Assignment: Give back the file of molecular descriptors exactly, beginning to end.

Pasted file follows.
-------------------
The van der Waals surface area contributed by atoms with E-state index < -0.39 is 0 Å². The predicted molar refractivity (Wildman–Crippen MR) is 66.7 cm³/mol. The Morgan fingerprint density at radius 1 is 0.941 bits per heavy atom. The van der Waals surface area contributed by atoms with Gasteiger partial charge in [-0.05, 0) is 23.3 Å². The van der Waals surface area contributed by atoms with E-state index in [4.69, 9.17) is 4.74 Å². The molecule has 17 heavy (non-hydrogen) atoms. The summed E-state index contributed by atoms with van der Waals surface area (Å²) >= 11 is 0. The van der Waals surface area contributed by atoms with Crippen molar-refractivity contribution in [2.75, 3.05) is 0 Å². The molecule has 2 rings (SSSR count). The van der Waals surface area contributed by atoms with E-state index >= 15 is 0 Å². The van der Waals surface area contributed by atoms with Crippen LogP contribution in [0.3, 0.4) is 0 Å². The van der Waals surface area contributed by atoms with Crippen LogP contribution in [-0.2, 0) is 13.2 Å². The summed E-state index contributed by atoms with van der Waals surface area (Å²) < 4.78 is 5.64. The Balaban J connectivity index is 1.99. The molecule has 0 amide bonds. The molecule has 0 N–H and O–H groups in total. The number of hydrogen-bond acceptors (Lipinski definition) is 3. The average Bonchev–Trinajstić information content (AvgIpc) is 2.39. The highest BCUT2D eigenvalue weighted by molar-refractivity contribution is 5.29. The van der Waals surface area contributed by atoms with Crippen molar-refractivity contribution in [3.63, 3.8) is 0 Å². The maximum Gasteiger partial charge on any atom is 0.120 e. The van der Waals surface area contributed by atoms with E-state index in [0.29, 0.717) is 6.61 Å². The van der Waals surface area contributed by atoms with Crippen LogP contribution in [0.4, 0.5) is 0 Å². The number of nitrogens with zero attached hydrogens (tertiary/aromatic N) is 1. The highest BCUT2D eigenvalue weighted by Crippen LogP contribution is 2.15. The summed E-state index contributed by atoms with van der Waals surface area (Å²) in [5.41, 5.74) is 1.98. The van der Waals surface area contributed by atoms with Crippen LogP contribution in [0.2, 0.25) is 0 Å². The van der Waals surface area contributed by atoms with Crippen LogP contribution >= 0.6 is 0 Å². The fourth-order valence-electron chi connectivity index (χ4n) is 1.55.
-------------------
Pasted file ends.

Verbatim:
The van der Waals surface area contributed by atoms with E-state index < -0.39 is 0 Å². The predicted molar refractivity (Wildman–Crippen MR) is 66.7 cm³/mol. The Morgan fingerprint density at radius 1 is 0.941 bits per heavy atom. The van der Waals surface area contributed by atoms with Gasteiger partial charge in [-0.05, 0) is 23.3 Å². The van der Waals surface area contributed by atoms with E-state index in [4.69, 9.17) is 4.74 Å². The molecule has 17 heavy (non-hydrogen) atoms. The summed E-state index contributed by atoms with van der Waals surface area (Å²) >= 11 is 0. The van der Waals surface area contributed by atoms with Crippen molar-refractivity contribution in [2.75, 3.05) is 0 Å². The molecule has 2 rings (SSSR count). The van der Waals surface area contributed by atoms with E-state index >= 15 is 0 Å². The van der Waals surface area contributed by atoms with Crippen LogP contribution in [0.3, 0.4) is 0 Å². The van der Waals surface area contributed by atoms with Crippen LogP contribution in [-0.2, 0) is 13.2 Å². The summed E-state index contributed by atoms with van der Waals surface area (Å²) < 4.78 is 5.64. The Balaban J connectivity index is 1.99. The molecule has 0 amide bonds. The molecule has 0 N–H and O–H groups in total. The number of hydrogen-bond acceptors (Lipinski definition) is 3. The average Bonchev–Trinajstić information content (AvgIpc) is 2.39. The highest BCUT2D eigenvalue weighted by molar-refractivity contribution is 5.29. The van der Waals surface area contributed by atoms with Crippen molar-refractivity contribution in [3.63, 3.8) is 0 Å². The maximum Gasteiger partial charge on any atom is 0.120 e. The van der Waals surface area contributed by atoms with E-state index in [0.29, 0.717) is 6.61 Å². The van der Waals surface area contributed by atoms with Crippen LogP contribution in [0.4, 0.5) is 0 Å². The number of nitrogens with zero attached hydrogens (tertiary/aromatic N) is 1. The highest BCUT2D eigenvalue weighted by Crippen LogP contribution is 2.15. The summed E-state index contributed by atoms with van der Waals surface area (Å²) in [5.41, 5.74) is 1.98. The van der Waals surface area contributed by atoms with Crippen LogP contribution in [0.2, 0.25) is 0 Å². The van der Waals surface area contributed by atoms with Crippen LogP contribution >= 0.6 is 0 Å². The fourth-order valence-electron chi connectivity index (χ4n) is 1.55.